Tuesday, December 4, 2007

Eight Tips for Using Fonts Effectively on Your Resume

Part of my job as queen of the resume books at JIST has been to take the sample resumes from the authors, proofread them (or have them proofed by someone else), check the fonts to make sure they look as the author intended, and fix as needed. Then I PDF them and send them to layout. Many of my books have as many as 100 sample resumes, and some have more than 300. So, many thousands of resumes have passed through my hands this way. And as you might recall, I am in the midst of hiring a new editor. So I’m looking at lots of real resumes now, too.

I love fonts—I just adore them—and using them correctly can have a big impact on your resume’s success (or failure). Here are some ideas for using fonts as effectively as possible on your resume.

  1. If you’re using a font nobody else is likely to have on their computer, convert your resume to a PDF before you send it. Twice this week I got resumes that used some very obscure fonts. When I opened them on my computer, they had turned to generic-looking Courier because I don’t have those fonts installed. (And I just inherited a computer from a graphic designer, so I’ve got hundreds of fonts now.)
  2. Don’t use more than two fonts on your resume. I like to use a nice true bold, sans serif font for the headings and a readable serif font for the text. There are always exceptions to this rule, and they can work fine. Just don’t make your resume look like a ransom note. (OMG, is that my own original thought, or did I subconsciously plagiarize it from Mike Farr? Sometimes I lose track.)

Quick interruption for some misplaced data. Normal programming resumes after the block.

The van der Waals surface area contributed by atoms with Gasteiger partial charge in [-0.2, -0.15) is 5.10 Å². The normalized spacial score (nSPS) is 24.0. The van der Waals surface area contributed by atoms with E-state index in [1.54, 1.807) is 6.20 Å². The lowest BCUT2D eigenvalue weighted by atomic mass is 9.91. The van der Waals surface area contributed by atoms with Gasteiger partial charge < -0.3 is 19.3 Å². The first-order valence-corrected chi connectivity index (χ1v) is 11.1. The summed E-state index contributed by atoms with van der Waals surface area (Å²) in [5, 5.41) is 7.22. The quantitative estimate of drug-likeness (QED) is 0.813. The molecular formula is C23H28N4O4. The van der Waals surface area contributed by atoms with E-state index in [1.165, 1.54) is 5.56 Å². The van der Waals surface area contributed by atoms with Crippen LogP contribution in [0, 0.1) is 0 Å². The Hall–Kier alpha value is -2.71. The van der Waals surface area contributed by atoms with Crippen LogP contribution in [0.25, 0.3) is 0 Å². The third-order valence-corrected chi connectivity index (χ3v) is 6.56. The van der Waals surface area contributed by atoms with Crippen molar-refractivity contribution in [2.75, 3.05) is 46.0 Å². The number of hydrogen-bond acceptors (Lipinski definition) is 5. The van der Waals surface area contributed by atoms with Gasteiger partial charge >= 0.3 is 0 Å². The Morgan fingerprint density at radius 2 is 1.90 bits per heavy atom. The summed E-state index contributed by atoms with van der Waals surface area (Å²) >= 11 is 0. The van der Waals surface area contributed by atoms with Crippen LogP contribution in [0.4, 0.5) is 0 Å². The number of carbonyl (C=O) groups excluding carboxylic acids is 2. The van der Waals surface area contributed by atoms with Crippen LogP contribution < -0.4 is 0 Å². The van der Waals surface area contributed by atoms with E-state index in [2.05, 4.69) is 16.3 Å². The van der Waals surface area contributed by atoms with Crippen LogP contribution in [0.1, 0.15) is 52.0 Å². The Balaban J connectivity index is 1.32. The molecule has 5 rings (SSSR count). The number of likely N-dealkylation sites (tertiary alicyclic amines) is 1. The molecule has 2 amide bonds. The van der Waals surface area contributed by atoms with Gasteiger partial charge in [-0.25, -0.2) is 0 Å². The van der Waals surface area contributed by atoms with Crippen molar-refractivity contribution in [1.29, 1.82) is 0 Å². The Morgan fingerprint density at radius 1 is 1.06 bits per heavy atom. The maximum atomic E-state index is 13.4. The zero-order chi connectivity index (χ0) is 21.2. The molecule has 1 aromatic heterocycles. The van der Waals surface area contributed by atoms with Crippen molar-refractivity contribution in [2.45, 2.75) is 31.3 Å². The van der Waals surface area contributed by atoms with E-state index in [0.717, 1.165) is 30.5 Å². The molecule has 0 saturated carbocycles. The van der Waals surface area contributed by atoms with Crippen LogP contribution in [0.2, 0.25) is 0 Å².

3. Stick to black text. I’ve seen some resumes that used color on the fonts for emphasis, and they were stunning onscreen. But when they were printed on a black-and-white printer (and not many offices have color printers), they were almost unreadable.
  4. Don’t use goofy fonts. If I see one more resume done in the cartoonish Comic Sans font, I will scream. People, that is so 1990s. And it doesn’t help your credibility.
  5. Don’t be afraid to keep it simple. Susan Britton Whitcomb, author of Résumé Magic, generally uses Times New Roman on most of her resumes—the most common font imaginable. But she makes it look elegant with proper boldfacing, small caps, and well-placed rules.
  6. Use your font choice to perpetuate your personal brand. If you want to emphasize your creativity, you can use a script font (as long as it’s readable) for headings. If you’re an accountant, Times New Roman is a good choice. I’m experimenting with old newspaper fonts on my resume to put forward a “retro-but-savvy woman of words” image.
  7. Pick the right font size. Some fonts are just naturally bigger than others. Experiment with sizes until you find one that’s readable and allows you to keep your resume on one or two pages.
  8. If you’re pasting your resume into an e-mail or an online database, use Courier. In this case, font doesn’t matter, and it will probably end up looking like Courier, anyway. Be careful not to use rules or bullets, because they will drop out. Instead, you can use keyboard characters to imitate these elements.

In all honesty, if the perfect candidate's resume came across my desk and broke one of these rules, I would hope it wouldn't keep me from calling them in for an interview. But in the ultra-competitive game of job seeking, why not give yourself every advantage possible?

1 comment:

tianodesign said...

Still? I remember back in 1989 when I got my first Macintosh and laser printer, how thrilled I was to have 300 dpi, which, to me, looked for all the world like print quality. The first thing I reminded myself was not to use every font I owned simply because I could.